A major concern for both students and faculty in regards to COVID-19 policies this year is around sports. Concern around mask-wearing during indoor winter sports, and also around class trips (such as the Spring training trips).
The varsity lacrosse teams, for example, normally go on a training trip to Florida during spring break. These training trips are a time not only for the athletic improvement in your sports but also a team bonding experience that has been found to be a positive experience for Hackley’s spring athletes.
Mr. Arnold, the head lacrosse coach for the Hackley Boys Varsity Lacrosse Team, said, “I think if we had to make a decision right now, we would probably err on the side of caution and say they are not going to happen. I think the reason there hasn’t been any specific announcement yet is because we would really really like for them to be able to happen, so there’s a little bit of wait and see going on… what we are going to do, is regardless of whether or not the trips go, there will be a week of practices over spring break, and we will make an announcement about that as soon as we can. This is all preliminary conversation, but we are going to try to recreate the experiment as much as we can. Being honest, it’s going to be hard.”
Regarding requiring wearing masks, he said, “I hope not… but it’s a possibility.”
Some indoor winter sports include fencing, squash, basketball, and indoor track. Sophomore and varsity squash player Caroline Didden expressed her concerns on the winter season as well. “When you’re wearing goggles in squash, they tend to fog up so it’s really, really hard to play with a mask on… it makes it almost impossible.” Caroline did acknowledge that squash is a sport in which two players are within close quarters of each other in a small box, making proper distancing difficult.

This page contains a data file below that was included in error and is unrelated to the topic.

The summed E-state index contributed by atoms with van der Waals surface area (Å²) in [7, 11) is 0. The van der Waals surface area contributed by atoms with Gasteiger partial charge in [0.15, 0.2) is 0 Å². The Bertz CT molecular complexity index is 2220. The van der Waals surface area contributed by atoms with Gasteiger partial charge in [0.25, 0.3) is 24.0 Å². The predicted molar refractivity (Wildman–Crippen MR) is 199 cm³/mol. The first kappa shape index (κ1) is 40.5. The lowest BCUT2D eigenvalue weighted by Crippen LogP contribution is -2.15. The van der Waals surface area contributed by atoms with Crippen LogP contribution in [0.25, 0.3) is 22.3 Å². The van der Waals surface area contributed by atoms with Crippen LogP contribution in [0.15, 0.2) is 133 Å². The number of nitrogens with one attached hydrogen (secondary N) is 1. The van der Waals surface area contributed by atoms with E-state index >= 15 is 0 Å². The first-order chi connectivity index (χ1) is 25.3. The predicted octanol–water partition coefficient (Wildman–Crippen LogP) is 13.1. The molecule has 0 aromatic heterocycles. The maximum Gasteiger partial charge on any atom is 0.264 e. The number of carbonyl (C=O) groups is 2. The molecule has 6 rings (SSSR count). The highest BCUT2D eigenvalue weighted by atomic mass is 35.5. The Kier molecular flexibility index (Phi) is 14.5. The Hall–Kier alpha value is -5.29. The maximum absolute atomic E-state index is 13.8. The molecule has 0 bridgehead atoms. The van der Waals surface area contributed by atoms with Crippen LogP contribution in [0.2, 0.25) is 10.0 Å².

The Hackley community as a whole is working hard to be as cautious, but as thoughtful as possible. The administration and committee that makes the decisions about the COVID policies are constantly thinking about the best ways to do things.
Mr. Arnold said, “It’s almost impossible to come up with a perfect policy, but the idea of trying to have the least possible social and emotional impact on kids, while simultaneously trying to keep people safe as possible while simultaneously trying to go back to the business of everything in school is something that they are working hard to do.”
The administration hopes that this school year will be much more normal than last year’s. When commenting on her hopes for the future, Mrs. Smith said,“I certainly hope that we will be done with testing, that everyone will be vaccinated… There will definitely be cases, but I hope there are fewer and fewer. I do think we will probably still be wearing masks… but hopefully having the in-person learning, our social events, our sporting events, HPAs, coffee houses, things like that… this year feels more normal than it did last year. I think each year hopefully, with this and the experience and the knowledge and the new technology we have it will get better and better.”
Hackley’s motto,“United we help one another”, has proven to be a common theme throughout the pandemic. For this school year to be as productive and positive as possible, it will require effort and dedication from not only the Hackley faculty in charge of mandating the policies but from the community as a whole.